Pharmacists will be able to fit women with implants under NHS plans to ease pressure on GPs.
The reforms to contraception access will also mean that pharmacists will be able to prescribe the pill.
The first part of the scheme will begin in the coming weeks, with a wider roll-out for England expected later this year.
It is part of the wider drive to ease pressure on GPs, with pharmacists already given powers to issue sick notes.
Experts hope the reforms, which are still being negotiated with unions, will free up an additional 2million GP appointments each year.
Women can now have their annual pill checks at pharmacies, and plans are in place to introduce implant and injectable contraceptive checks
Pharmacists are currently permitted to dispense contraceptive pills and offer advice on different types of contraception.
But they cannot prescribe or fit contraceptives.
IT issues have delayed the first stage of the national contraception service, sources claim.
The second phase of the scheme, pencilled in for October following a successful trial, will allow pharmacists to prescribe the Pill.
Under the final two parts of the project, NHS chiefs want to give pharmacists powers to dish out long-acting reversible contraceptives.
Q+A: Everything you need to know about the new pharmacy service
What does the service involve?
A contraceptive pill check with a pharmacist instead of a GP at least once a year.
Under tier one of the scheme, this allows pharmacists to check a patient’s weight, height and blood pressure and make sure they are not experiencing any dangerous side effects, such as clotting and migraines.
Pharmacists will continue dispensing the pill.
How will the service expand?
Tier 2: Pharmacists will be given the power to prescribe the pill to anyone wishing to begin taking it.
Tier 3: Monitoring and managing the dispensing of repeat long-acting reversible contraception (LARC).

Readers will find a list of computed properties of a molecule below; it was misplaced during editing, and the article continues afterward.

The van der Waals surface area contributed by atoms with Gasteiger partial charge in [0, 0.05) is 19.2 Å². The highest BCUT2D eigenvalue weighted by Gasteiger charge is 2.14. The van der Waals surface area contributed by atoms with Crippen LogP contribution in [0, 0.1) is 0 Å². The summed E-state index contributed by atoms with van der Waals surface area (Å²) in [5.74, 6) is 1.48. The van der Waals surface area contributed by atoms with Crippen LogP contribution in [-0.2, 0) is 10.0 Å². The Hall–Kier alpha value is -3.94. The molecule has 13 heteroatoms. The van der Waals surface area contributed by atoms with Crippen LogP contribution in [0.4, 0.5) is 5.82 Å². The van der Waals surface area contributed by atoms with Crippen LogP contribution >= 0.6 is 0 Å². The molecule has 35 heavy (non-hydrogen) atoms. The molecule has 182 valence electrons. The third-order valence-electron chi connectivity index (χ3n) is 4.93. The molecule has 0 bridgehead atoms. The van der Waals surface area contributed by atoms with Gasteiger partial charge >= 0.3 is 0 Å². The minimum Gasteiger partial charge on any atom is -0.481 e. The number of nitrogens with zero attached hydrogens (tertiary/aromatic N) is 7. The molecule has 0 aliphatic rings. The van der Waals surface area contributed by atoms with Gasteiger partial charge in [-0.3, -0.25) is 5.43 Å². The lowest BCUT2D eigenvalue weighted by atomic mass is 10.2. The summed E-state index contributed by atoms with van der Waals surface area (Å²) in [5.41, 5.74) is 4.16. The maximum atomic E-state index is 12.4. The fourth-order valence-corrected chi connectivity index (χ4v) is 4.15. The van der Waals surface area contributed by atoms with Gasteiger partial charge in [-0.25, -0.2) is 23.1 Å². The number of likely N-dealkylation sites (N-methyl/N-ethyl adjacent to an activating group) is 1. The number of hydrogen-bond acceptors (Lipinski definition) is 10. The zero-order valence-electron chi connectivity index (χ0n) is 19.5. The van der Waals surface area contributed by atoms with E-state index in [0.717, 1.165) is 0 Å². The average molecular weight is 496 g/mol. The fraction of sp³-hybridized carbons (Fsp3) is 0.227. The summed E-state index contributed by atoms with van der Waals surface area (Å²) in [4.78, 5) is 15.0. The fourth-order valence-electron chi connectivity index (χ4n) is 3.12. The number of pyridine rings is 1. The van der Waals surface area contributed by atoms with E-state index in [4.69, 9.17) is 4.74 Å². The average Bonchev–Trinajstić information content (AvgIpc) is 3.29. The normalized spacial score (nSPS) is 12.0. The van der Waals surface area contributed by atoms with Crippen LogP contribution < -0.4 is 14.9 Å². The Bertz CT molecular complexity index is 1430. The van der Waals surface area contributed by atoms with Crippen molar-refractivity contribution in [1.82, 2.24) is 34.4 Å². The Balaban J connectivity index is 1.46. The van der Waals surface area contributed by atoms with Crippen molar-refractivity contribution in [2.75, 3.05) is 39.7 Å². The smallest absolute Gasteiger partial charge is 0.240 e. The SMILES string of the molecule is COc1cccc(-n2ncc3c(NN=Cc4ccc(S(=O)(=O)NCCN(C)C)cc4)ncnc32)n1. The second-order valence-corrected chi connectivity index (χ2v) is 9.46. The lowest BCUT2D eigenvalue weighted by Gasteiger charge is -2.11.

LARCs includes implants — a small plastic rod placed into the upper arm that prevents pregnancy for three years.
But intrauterine systems (IUS) and intrauterine devices (IUDs), which are small T-shaped devices put into the womb — usually by a doctor or nurse, won’t be offered.
Tier 4: Pharmacists initiating LARCs themselves.
When will it launch?
It is set to begin this spring 2023.
The service had been expected to roll out nationally from January 11, however issues with developing appropriate IT to deliver the service had delayed the health service’s plan.
This would include implants — a small plastic rod placed into the upper arm which prevents pregnancy for three years — and injections.
But it excludes intrauterine systems (IUS) and intrauterine devices (IUDs), which are small T-shaped devices put into the womb — usually by a doctor or nurse.
Yet no time-plan has officially been announced for this stage. Neither tier three or four has been trialed yet.
The move comes as the Government is preparing to publish its Primary Care Recovery Plan.
It is expected to detail how ministers will tackle record low levels of public satisfaction with GP surgeries, which have left patients struggling to secure face-to-face appointments.
It is also likely to involve handing over more powers to pharmacists, with people encouraged to seek help from their local pharmacist for minor ailments.
Former shadow women and equalities secretary, Taiwo Owatemi, who sits on the health and social care Committee and is chairman of the all-party pharmacy group, told MailOnline the service was a ‘welcome step’.